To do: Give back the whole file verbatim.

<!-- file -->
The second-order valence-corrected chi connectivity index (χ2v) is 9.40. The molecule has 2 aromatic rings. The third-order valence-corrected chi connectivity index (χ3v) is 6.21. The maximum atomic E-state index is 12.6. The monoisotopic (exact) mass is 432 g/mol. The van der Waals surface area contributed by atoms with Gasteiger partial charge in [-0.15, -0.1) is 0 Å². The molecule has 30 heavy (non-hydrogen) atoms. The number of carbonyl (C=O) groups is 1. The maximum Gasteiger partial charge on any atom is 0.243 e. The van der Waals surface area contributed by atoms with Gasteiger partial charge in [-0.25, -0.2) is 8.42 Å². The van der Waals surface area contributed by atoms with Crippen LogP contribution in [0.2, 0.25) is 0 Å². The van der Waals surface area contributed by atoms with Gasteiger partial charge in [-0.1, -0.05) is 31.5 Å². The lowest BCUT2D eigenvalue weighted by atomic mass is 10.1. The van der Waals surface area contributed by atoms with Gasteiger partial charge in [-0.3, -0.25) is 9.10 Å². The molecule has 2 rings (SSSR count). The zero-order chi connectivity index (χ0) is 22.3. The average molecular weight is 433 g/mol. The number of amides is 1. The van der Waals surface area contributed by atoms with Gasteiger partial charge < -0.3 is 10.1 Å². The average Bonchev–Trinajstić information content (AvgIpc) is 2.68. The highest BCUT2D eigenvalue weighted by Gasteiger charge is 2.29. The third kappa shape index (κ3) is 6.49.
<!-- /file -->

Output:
The second-order valence-corrected chi connectivity index (χ2v) is 9.40. The molecule has 2 aromatic rings. The third-order valence-corrected chi connectivity index (χ3v) is 6.21. The maximum atomic E-state index is 12.6. The monoisotopic (exact) mass is 432 g/mol. The van der Waals surface area contributed by atoms with Gasteiger partial charge in [-0.15, -0.1) is 0 Å². The molecule has 30 heavy (non-hydrogen) atoms. The number of carbonyl (C=O) groups is 1. The maximum Gasteiger partial charge on any atom is 0.243 e. The van der Waals surface area contributed by atoms with Gasteiger partial charge in [-0.25, -0.2) is 8.42 Å². The van der Waals surface area contributed by atoms with Crippen LogP contribution in [0.2, 0.25) is 0 Å². The van der Waals surface area contributed by atoms with Gasteiger partial charge in [-0.1, -0.05) is 31.5 Å². The lowest BCUT2D eigenvalue weighted by atomic mass is 10.1. The van der Waals surface area contributed by atoms with Gasteiger partial charge in [-0.3, -0.25) is 9.10 Å². The molecule has 2 rings (SSSR count). The zero-order chi connectivity index (χ0) is 22.3. The average molecular weight is 433 g/mol. The number of amides is 1. The van der Waals surface area contributed by atoms with Gasteiger partial charge < -0.3 is 10.1 Å². The average Bonchev–Trinajstić information content (AvgIpc) is 2.68. The highest BCUT2D eigenvalue weighted by Gasteiger charge is 2.29. The third kappa shape index (κ3) is 6.49.